Oil Prices: Egypt's Crisis Could Hurt Europe First

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Oil tanker in Suez CanalSome crude oil prices brushed $100 a barrel Monday as fears escalated that the violence in Egypt would spread to other parts of the oil-producing Middle East. But so far, no reports have surfaced that the disturbances in Egypt have disrupted oil deliveries.

Brent crude oil surged to $99.97 a barrel on London's ICE futures exchange, up about 5% since the beginning of last week, when violence spread from Tunisia to Egypt. In U.S. trading, West Texas Intermediate shot up 1.7% on Monday, but was still somewhat cheaper than Brent crude, its European counterpart.

Julius Walker, a senior analyst at the International Energy Agency in Paris, says the organization has received no reports that oil shipments were being delayed, but the website of the agency that runs the Suez Canal has been shut down by the ban on Internet use in Egypt, so a precise reading isn't available.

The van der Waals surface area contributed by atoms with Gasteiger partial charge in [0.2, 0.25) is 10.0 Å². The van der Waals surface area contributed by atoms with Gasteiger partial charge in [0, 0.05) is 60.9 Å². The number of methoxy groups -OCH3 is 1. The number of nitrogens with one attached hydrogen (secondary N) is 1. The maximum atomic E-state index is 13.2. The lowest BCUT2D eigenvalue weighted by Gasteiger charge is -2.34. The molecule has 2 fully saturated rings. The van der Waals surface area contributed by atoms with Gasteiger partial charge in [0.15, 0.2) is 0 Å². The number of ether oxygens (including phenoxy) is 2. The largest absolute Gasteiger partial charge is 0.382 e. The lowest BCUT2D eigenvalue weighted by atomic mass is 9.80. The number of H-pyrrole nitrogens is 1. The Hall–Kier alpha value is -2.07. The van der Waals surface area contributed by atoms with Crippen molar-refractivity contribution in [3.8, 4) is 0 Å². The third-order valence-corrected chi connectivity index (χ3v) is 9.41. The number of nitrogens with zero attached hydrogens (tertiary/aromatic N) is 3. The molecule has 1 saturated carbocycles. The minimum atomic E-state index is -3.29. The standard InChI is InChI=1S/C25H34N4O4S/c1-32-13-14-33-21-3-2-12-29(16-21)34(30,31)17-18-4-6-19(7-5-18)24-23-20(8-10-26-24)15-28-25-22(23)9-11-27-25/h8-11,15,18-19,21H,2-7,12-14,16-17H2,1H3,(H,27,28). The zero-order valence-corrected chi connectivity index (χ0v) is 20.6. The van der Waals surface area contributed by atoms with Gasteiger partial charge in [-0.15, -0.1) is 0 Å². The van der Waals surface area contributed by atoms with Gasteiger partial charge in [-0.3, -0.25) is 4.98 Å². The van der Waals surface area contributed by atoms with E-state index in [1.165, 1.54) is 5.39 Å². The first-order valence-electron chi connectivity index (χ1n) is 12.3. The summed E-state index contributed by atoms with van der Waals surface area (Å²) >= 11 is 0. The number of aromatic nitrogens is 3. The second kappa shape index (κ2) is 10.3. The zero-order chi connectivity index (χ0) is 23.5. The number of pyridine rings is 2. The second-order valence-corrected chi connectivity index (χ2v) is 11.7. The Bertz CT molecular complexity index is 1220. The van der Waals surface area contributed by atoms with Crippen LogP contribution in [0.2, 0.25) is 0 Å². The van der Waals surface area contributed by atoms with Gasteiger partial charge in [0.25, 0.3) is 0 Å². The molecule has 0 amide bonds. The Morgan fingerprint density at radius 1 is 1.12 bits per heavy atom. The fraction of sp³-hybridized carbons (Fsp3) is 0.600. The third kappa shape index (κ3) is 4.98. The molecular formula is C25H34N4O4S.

"Nothing has been affected. It's just the worry of it," Walker says.

A Chokepoint for Europe-Bound Oil


Egypt is a small oil producer, and its output is almost exactly equal to what its own needs are. The concerns at the moment, however, are the Suez Canal and the SUMED pipeline that runs parallel to the canal.

Walker says the IEA reckons that 1.5 million barrels of oil a day pass through the canal and another 1.1 million barrels go through the SUMED. That's about 2.5% of world oil production.

Most of that oil goes to Europe because oil from such places as Saudi Arabia and Kuwait that goes to the U.S. is transported in so-called very large crude carriers capable of carrying 2 million to 3 million barrels of oil. Those massive tankers can't sail through the Suez Canal and instead go around the Horn of Africa.

Walker says if the Suez Canal were closed, it might add two weeks to the shipment times for oil reaching European refineries on the Mediterranean coast.